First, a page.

What affects my connection speed?

Do I need a home phone line to use Internet service?

Discussion is locked

Reply to: What affects my connection speed?
PLEASE NOTE: Do not post advertisements, offensive materials, profanity, or personal attacks. Please remember to be considerate of other members. If you are new to the CNET Forums, please read our CNET Forums FAQ. All submitted content is subject to our Terms of Use.
Reporting: What affects my connection speed?
This post has been flagged and will be reviewed by our staff. Thank you for helping us maintain CNET's great community.
Sorry, there was a problem flagging this post. Please try again now or at a later time.
If you believe this post is offensive or violates the CNET Forums' Usage policies, you can report it below (this will not automatically remove the post). Once reported, our moderators will be notified and the post will be reviewed.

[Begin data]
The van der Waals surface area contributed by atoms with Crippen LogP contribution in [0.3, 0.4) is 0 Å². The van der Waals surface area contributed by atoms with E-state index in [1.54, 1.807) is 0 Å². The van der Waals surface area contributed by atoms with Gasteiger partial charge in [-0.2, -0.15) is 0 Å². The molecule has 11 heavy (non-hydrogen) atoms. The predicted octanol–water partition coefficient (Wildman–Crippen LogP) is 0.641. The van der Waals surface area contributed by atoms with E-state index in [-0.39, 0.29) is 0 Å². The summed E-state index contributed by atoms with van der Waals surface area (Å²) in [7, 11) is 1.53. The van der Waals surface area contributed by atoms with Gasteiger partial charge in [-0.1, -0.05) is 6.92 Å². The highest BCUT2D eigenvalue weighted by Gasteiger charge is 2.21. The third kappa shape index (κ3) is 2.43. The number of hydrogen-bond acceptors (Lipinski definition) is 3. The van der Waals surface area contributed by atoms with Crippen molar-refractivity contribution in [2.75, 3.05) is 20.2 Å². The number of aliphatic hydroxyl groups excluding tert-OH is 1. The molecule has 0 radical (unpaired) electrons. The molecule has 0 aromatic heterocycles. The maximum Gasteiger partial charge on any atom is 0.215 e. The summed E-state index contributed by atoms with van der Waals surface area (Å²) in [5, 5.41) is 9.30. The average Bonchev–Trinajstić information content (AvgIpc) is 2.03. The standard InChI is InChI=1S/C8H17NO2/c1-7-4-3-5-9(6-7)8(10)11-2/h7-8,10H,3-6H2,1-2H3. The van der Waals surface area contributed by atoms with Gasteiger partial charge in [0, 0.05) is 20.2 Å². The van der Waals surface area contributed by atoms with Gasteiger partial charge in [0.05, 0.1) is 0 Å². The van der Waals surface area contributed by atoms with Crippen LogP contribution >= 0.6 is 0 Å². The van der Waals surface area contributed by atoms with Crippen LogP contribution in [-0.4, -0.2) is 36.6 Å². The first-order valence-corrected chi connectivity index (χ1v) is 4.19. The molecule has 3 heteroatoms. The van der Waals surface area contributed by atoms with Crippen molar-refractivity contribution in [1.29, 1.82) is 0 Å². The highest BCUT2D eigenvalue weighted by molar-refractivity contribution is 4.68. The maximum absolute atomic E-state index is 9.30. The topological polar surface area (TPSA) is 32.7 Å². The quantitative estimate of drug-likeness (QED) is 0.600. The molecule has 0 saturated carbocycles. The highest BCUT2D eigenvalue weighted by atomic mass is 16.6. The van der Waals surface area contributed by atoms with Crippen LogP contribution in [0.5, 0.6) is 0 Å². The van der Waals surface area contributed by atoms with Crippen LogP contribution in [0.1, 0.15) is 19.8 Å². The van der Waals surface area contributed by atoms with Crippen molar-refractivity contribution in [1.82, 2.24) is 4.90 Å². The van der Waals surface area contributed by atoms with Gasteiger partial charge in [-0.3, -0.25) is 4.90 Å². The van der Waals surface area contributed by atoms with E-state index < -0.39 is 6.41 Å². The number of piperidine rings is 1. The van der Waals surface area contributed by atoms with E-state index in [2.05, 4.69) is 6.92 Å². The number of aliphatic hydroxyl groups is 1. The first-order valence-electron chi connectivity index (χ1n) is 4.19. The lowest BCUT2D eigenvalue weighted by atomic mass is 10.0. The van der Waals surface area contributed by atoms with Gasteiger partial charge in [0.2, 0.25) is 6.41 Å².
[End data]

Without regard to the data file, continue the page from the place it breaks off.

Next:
- Collapse -
I am surprised

that you need to ask your question.

According to the digital services you mention in your profile and the About Us link in that web site, your services are the world leader in providing digital out of Home media services and solutions.

I am surprised that you ask such a basic question, given your expertise.


- Collapse -
Re: speed

That are 2 very different questions in one post. But they are easy to answer both:
(a) everything involved
(b) no


- Collapse -
Here Your Answer

long poor quality cable, poor dns affect your connection speed.

- Collapse -

Most ISP's have different plans: the more you pay per month, the higher the speed.
And for some wireless subscriptions: if you used your monthly allowance, the speed drops to very low or even zero.


- Collapse -
(NT) do i need a home phone line to use internet service
- Collapse -
Try to post new questions in new discussions.

But no. In my country, most cities, many places you don't need the phone line. DSL includes a phone due to how DSL works but even there you can research (Google) this _> NAKED DSL.

- Collapse -
Or: ...

cable, satellite, glass fiber, 3G, 4G or WiMax.


CNET Forums

Forum Info